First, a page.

Did you know that?

img from Tumblr.

img from Tumblr.

Here I am after a long absence from this blog. As promised a long time ago, I will now start a new chapter of this adventure, which I had to pause for a while (lots happened in what-I-call “life off the internet”, a new job, a one week trip to Manchester and more – but I am not going to bother you with this matter). I will (hopefully not) annoy you with other kinds of subjects, all related to the majestic world of Science (yes, the one with a capital “s”). I am not going to drown you in a sea made of difficult academic terms for now; what I want to create with you has to start with an introduction that I suggest everyone should read.

Knowledge is the most powerful weapon anyone can have. If you are not sure about it, let’s think about every single dictatorship that has been set up throughout our history. Mussolini? Decided to abolish the usual way of studying, to modify what was being taught in school creating a deep fracture that didn’t allow the new generations to form a real knowledge of the world. Hitler? Did the same, filling schools with his ideals, convincing people without a proper education to follow him as the leader that was going to save them all, as well as burning books (which is not what The Doctor taught us about books, right?). These are just two examples of what can happen if we do not think about the importance of education or of knowing what is really going on around us. With knowledge you can try to divide “good” from “bad”, you can fight for your rights, you can simply do whatever you like with it.

img from Tumblr

img from Tumblr.

Carl Segan said that “we live in a society exquisitely dependent on science and technology, in which hardly anyone knows anything about science and technology”. To my opinion, this quote has a few meanings: the main one could be that we follow what people tell us. For example we accept that the Earth is round instead of flat or that it is us running in a circle around the Sun simply because “a person said that to me”, not because we know it. The questions to ask are “why does it do that? Why is it round?” and so on. We should not simply agree on what others are telling us, we should be eager to understand it, to actually listen to the explanation given. It is the explanation that gives us the ability to really understand something. Why did Hitler do that? How did he do that? What happened? Those questions will allow us to not make the same mistakes again, because we will know the right answers. Because we will have acknowledged the past.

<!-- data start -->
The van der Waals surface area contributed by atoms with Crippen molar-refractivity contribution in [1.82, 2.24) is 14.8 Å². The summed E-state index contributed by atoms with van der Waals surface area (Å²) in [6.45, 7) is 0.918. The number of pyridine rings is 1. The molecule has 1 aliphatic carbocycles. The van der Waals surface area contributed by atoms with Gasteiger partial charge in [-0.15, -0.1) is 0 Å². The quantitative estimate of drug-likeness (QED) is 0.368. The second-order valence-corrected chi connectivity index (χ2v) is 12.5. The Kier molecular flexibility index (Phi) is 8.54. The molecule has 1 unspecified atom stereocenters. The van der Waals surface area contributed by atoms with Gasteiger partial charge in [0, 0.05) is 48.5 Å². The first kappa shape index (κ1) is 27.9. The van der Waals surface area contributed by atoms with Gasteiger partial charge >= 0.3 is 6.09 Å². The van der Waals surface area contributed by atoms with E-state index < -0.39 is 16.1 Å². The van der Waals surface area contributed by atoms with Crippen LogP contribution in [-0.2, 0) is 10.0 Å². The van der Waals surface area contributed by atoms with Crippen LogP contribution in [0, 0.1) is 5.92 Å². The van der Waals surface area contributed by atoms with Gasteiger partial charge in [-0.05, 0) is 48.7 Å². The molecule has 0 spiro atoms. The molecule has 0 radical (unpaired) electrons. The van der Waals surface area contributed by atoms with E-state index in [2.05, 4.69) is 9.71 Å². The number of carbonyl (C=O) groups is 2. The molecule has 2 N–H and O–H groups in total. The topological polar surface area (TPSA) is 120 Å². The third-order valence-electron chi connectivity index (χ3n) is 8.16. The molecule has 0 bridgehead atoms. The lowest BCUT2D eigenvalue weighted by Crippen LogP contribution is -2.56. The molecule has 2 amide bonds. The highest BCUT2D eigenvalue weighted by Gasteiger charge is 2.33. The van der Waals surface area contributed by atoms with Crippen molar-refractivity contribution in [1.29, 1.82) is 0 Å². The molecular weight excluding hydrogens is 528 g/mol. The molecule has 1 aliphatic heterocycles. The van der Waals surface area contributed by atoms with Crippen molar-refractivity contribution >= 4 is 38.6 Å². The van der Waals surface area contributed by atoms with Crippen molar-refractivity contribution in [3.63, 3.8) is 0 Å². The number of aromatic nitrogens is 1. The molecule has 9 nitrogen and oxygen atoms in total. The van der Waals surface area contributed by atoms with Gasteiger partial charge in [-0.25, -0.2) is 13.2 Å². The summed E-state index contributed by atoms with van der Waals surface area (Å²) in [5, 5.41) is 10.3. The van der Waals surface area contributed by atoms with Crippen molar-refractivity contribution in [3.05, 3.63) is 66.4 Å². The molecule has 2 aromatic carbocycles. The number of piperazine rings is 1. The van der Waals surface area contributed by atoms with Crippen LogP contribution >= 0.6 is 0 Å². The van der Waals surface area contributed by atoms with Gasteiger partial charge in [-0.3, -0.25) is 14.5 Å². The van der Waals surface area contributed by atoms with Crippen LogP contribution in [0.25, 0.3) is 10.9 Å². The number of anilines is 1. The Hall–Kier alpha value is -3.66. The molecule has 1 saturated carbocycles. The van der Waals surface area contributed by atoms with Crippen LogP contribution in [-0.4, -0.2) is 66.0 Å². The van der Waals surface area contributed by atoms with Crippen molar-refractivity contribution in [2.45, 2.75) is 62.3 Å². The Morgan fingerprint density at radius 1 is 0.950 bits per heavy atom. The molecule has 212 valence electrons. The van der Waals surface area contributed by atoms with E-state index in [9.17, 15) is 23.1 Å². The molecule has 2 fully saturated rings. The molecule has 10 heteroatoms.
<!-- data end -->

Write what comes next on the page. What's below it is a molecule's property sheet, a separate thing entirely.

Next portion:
I am not saying that we should not follow what doctors, scientists, politicians and so on tell us or that everyone should perfectly know everything in detail. Doctors, scientists and etcetera have studied all their lives to be able to tell us most of the things we hear, let’s not forget that. The meaning of this is that we need to understand “things” in order to judge whether following those people is good or bad for our lives. Knowledge makes us powerful, knowledge makes us aware of what is going on in this little world that we call home.

So, let’s fall in love with Science. Let’s understand it together. If we lose, well, we’ll have at least tried.

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